You can’t ever have enough desktop environments for Linux systems! For each new desktop environment, there’s another choice for users that may suit their needs and preferences better than any other solution.
The relatively new Budgie desktop environment has recently appeared and is finally easy to install under Ubuntu and other Linux distributions. Let’s take a look at its design and features.
About Budgie Desktop
If you think Budgie desktop looks a lot like Chrome OS, the operating system found on Chromebooks, it’s not just you. This is completely intentional — the Linux distribution that this desktop environment is being developed for, Evolve OS, is trying to look a lot like the operating system that is becoming familiar very quickly among households, schools, and corporations.
And this isn’t necessarily trying to be a copy cat — it actually satisfies a very valid need. Chrome OS, while awesome, is only available for actual Chromebooks. In other words, you can’t just take your own computer and put Chrome OS on it to turn it into your very own Chromebook. The Chromium OS project does exist, and there have been other projects that have tried to take Chromium OS and package it in a way that turns it into the “Chrome OS for every computer”. But they came and went, because it’s not very easy to accomplish.
So, instead of trying to take the actual Chrome/Chromium OS and adapting it for use to other computers, Evolve OS tries to take traditional desktop Linux distros and make it look like Chrome OS. With the Chrome browser installed, it can very much act like a Chromebook, but at the same time it still has the power of a full Linux installation where you can also run more apps offline than you can with Chrome OS.
That being said, the Budgie desktop environment is highly influenced by the Chrome OS desktop environment and has followed the design very closely. That means that you’ll get to enjoy the very noticeable minimalism, giving you less interruption from the desktop environment and more focus on the content that’s in front of you.
Of course, there have been some slight modifications made so that it can still function like the full-fledged desktop Linux distro that it is. The primary difference in this regard is that the menu will launch the typical categories of applications, rather than a listing of Chrome apps that are installed. However, the latest versions of Chrome for Linux will add a category to this list of apps called “Chrome Apps”, so you’ll still get access to your Chrome apps through this menu, virtually the same way as you would in Chrome OS. It’s simple, it’s straightforward, it’s familiar, and it works.
The Budgie desktop is pretty low on features right now. Besides the very simplistic interface that’s front and center, a lot of the other features are based around Gnome’s features, including the Nautilus file browser (which we’ve compared to others before) and the Gnome Control Center for the system settings. However, it all looks great and is functional. One caveat is that not everything is there yet in terms of features. Why? Keep reading.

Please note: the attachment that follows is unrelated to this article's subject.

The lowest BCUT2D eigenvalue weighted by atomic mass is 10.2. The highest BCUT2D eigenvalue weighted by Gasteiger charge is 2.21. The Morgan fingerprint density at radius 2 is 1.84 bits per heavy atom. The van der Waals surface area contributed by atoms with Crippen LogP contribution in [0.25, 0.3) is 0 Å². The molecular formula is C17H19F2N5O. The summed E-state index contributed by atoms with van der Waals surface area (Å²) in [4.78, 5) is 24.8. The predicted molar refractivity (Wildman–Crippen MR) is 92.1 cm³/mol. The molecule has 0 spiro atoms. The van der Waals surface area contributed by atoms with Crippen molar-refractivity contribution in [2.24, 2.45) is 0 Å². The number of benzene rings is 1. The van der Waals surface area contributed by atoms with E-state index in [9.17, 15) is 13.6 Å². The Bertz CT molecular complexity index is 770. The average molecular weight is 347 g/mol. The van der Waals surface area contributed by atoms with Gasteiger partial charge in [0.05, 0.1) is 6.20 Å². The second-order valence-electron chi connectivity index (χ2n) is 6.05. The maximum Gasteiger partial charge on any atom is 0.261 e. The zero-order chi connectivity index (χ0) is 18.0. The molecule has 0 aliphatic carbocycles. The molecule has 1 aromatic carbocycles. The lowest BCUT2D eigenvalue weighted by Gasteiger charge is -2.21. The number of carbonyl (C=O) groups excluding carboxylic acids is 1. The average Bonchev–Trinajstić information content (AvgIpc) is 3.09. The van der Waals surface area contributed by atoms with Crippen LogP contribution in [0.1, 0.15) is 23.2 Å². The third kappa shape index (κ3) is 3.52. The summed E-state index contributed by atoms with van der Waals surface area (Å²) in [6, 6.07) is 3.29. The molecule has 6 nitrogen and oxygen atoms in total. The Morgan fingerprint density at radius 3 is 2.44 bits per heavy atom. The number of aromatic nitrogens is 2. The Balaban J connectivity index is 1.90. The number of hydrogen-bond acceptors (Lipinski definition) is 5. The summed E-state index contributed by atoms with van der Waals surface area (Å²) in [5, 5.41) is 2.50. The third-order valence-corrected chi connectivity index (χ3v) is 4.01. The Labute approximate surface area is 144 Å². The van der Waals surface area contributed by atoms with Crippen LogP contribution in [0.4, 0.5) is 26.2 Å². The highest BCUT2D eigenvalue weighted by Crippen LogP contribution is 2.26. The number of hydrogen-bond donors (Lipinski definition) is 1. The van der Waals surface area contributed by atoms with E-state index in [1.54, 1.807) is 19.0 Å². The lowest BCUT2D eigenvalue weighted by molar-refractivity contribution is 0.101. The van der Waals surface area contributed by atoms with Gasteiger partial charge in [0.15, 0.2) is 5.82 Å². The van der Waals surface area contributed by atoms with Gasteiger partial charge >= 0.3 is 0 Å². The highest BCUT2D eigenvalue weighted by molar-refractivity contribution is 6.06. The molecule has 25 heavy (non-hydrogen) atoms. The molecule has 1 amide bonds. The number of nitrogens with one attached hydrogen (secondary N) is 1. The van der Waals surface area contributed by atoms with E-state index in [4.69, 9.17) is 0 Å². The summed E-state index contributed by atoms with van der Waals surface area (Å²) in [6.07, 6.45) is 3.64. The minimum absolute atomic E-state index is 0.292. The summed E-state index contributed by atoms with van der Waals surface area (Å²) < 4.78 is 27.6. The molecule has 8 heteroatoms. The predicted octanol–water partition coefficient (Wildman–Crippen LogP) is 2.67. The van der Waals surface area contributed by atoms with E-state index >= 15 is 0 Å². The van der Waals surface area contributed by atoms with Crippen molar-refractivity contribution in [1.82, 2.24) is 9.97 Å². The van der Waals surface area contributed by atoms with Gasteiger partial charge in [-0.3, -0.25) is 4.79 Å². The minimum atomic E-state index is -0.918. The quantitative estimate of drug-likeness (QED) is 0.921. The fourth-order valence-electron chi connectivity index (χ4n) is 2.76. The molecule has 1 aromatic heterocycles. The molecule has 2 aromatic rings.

If this is right up your alley, it sounds like a perfect desktop environment, right? Quite possibly, but it’s not for everyone at this moment. While there’s an increasing amount of hype around this desktop environment, it’s still in the pretty early stages of development. It’s come far enough that a lot of features are in place, but it still has a few to add and a ton of stability fixes left. The desktop environment also has various requirements that some distributions use, but others (like Ubuntu) don’t. It will take some time before it’s fully featured, stable, and easily available on your favorite distribution.
Try It Out
There are a few ways you can try the Budgie desktop. The best way to test it (especially without potentially messing up your system) is to download a copy of its “home” distribution, Evolve OS, and boot from a USB drive with it, or run it in a virtual machine. If you decide to install it to a testing machine or in your virtual machine, the always-important command to use for updating the system is
sudo pisi up.
There are also unofficial repositories for Ubuntu, Arch Linux, openSUSE, and Fedora, as well as a tarball of files for all other distributions if you’re up to the challenge of installing that. For distributions with unofficial repositories, you should be able to add the repo, update your package lists, and then choose to install the metapackage which will pull in all other dependencies.
Ubuntu users can run the command:
sudo add-apt-repository ppa:sukso96100/budgie-desktop && sudo apt-get update && sudo apt-get install budgie-desktop
This will add the needed repository, update your package lists, and install the desktop environment. For other distributions, check the instructions for your specific distribution for exact instructions. Once it’s installed, you can log out and choose the different desktop environment at the login screen.
How Will Budgie Fare?
I’m excited to see how this desktop environment will look once it reaches stable status and how well it will be adopted by Linux users, especially those who have installed Linux on a Chromebook. I’m pretty optimistic about its future since it does fill a need that has existed since Chromebooks were created. If you’re interested in it, go take a look at it and see if it’s something for you.
What upcoming desktop environments are you fond of? Do you think we have too many desktop environments or not enough? Let us know in the comments!